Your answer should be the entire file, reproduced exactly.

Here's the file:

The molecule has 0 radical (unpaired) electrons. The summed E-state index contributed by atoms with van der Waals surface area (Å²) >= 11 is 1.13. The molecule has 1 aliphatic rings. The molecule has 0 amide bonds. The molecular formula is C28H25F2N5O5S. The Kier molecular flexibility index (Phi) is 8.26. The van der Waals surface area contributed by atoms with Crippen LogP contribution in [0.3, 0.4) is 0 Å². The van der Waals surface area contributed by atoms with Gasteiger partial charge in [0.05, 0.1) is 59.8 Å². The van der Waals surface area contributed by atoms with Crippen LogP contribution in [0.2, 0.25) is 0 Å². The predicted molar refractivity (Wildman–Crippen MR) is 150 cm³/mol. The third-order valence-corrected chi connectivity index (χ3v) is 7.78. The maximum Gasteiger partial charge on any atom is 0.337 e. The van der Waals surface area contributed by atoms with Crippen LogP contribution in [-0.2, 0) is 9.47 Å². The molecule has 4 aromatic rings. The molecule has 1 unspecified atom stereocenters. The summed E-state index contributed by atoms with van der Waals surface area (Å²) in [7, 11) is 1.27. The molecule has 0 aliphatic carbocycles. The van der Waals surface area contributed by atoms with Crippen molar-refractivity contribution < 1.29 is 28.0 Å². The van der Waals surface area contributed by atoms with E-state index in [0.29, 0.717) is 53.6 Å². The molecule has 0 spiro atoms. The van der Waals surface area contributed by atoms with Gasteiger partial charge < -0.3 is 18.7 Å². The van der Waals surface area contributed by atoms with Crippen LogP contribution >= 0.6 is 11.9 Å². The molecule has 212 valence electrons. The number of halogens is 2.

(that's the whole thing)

The molecule has 0 radical (unpaired) electrons. The summed E-state index contributed by atoms with van der Waals surface area (Å²) >= 11 is 1.13. The molecule has 1 aliphatic rings. The molecule has 0 amide bonds. The molecular formula is C28H25F2N5O5S. The Kier molecular flexibility index (Phi) is 8.26. The van der Waals surface area contributed by atoms with Crippen LogP contribution in [0.3, 0.4) is 0 Å². The van der Waals surface area contributed by atoms with Gasteiger partial charge in [0.05, 0.1) is 59.8 Å². The van der Waals surface area contributed by atoms with Crippen LogP contribution in [0.2, 0.25) is 0 Å². The predicted molar refractivity (Wildman–Crippen MR) is 150 cm³/mol. The third-order valence-corrected chi connectivity index (χ3v) is 7.78. The maximum Gasteiger partial charge on any atom is 0.337 e. The van der Waals surface area contributed by atoms with Crippen LogP contribution in [-0.2, 0) is 9.47 Å². The molecule has 4 aromatic rings. The molecule has 1 unspecified atom stereocenters. The summed E-state index contributed by atoms with van der Waals surface area (Å²) in [7, 11) is 1.27. The molecule has 0 aliphatic carbocycles. The van der Waals surface area contributed by atoms with Crippen molar-refractivity contribution < 1.29 is 28.0 Å². The van der Waals surface area contributed by atoms with E-state index in [0.29, 0.717) is 53.6 Å². The molecule has 0 spiro atoms. The van der Waals surface area contributed by atoms with Gasteiger partial charge < -0.3 is 18.7 Å². The van der Waals surface area contributed by atoms with Crippen LogP contribution >= 0.6 is 11.9 Å². The molecule has 212 valence electrons. The number of halogens is 2.